It’s not that we don’t have seasons in Houston — it’s just that they tend to not be very dramatic. It’s been unseasonably warm this fall — too warm for the leaves to turn color — and the signs that Thanksgiving was approaching were subtle. One clue was the ripening pecans hanging in clusters, which made the squirrels very happy:
Another clue was the appearance of acorns. I pass some kind of oak tree on my way to work that had the BIGGEST acorns I’ve ever seen:
There was an occasional colored leaf:
Soon, turkeys started going on sale at the grocery store, along with canned pumpkin, sweet potatoes, and Pepperidge Farm stuffing, leaving no doubt that Thanksgiving was nearing. And that meant it was time for my son’s Boy Scout Troop’s 2nd Annual Thanksgiving Day Luncheon for senior citizens living in and around our little community.
When my son was working on his Eagle project (a fence around utility structures in a neighborhood park), a city employee suggested that the Troop might consider hosting this luncheon, which had been abandoned 5 or 6 years ago by the group that had previously hosted it. Sure, why not?
Last year we had 19 guests, but this year word spread and we had close to 50. Through donations of ingredients and dollars, we were able to provide a mostly home-cooked meal (meats and pies were purchased) of roast turkey with gravy, smoked ham, stuffing, garlic mashed potatoes, roasted sweet potatoes, Southern-style corn, green bean casserole, fresh cranberry relish, vanilla cranberry sauce, rolls and butter, and assorted pies with whipped cream.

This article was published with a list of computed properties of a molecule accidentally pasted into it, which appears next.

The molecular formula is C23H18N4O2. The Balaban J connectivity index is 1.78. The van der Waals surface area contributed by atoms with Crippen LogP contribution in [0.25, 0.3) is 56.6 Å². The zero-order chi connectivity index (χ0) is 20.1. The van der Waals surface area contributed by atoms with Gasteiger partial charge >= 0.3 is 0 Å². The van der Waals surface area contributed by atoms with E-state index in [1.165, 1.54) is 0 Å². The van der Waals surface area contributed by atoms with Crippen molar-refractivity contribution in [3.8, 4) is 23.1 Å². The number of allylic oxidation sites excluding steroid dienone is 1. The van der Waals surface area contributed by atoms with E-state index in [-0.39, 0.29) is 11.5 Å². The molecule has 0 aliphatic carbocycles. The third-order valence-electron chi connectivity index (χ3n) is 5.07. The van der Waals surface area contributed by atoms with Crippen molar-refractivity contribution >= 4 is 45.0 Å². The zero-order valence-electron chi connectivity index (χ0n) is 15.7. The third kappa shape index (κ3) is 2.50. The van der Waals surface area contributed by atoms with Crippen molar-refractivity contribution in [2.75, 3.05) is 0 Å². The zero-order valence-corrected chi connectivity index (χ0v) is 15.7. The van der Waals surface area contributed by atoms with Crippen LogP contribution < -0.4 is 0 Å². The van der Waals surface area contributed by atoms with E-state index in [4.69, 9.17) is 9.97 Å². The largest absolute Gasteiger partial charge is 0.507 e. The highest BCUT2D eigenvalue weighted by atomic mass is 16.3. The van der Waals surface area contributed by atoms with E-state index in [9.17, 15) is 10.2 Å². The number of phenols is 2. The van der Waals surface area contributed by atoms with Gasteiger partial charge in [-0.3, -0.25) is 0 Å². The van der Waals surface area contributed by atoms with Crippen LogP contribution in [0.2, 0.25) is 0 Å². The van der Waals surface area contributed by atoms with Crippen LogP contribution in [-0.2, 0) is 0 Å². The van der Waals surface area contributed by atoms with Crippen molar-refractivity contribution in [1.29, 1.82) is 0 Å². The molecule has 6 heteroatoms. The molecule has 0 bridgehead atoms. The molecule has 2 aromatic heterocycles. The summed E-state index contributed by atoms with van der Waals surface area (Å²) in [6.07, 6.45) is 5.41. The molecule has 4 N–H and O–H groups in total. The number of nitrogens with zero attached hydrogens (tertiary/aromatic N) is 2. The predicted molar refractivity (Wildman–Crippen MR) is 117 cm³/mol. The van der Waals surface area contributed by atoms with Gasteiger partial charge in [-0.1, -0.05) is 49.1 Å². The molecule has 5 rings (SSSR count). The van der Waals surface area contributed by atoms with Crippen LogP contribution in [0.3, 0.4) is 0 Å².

We did most of the cooking two days before, using Senior Services’ well-equipped kitchen.
The day before, Troop volunteers set up the activity room. Working within our budget and the fact that we had to use paper and plastic tableware, I think we managed to make the room look worthy of our guests.
Our guests started arriving about 30 minutes before the start of the meal, and it gave us an opportunity to visit with them. They were excited to be joining us, and many came elegantly dressed. The room was buzzy with happy chatter.
The scouts did a great job of serving up the meal and interacting with the guests:
We sent each guest home with leftovers, for later in the day (because really, it isn’t Thanksgiving without leftovers):
Each guest also received a festively-wrapped loaf of homemade Pumpkin Ginger Bread or Cranberry Orange Bread, for snacking on later in the day:
The luncheon was a great success, and I enjoyed it as much as our guests. As one of our guests was leaving, he called me over and said “I only have one complaint — everything was so good that I have nothing to complain about.” He gave a little chuckle and said “That’s my joke.” That’s the kind of complaint I love to hear! I hope you got lots of “complaints” this Thanksgiving as well. 🙂
(Note: Although I didn’t get to cook for my family this year because of my involvement with the luncheon, my husband’s two sisters made a delicious Thanksgiving dinner that we enjoyed with the whole family later in the day.)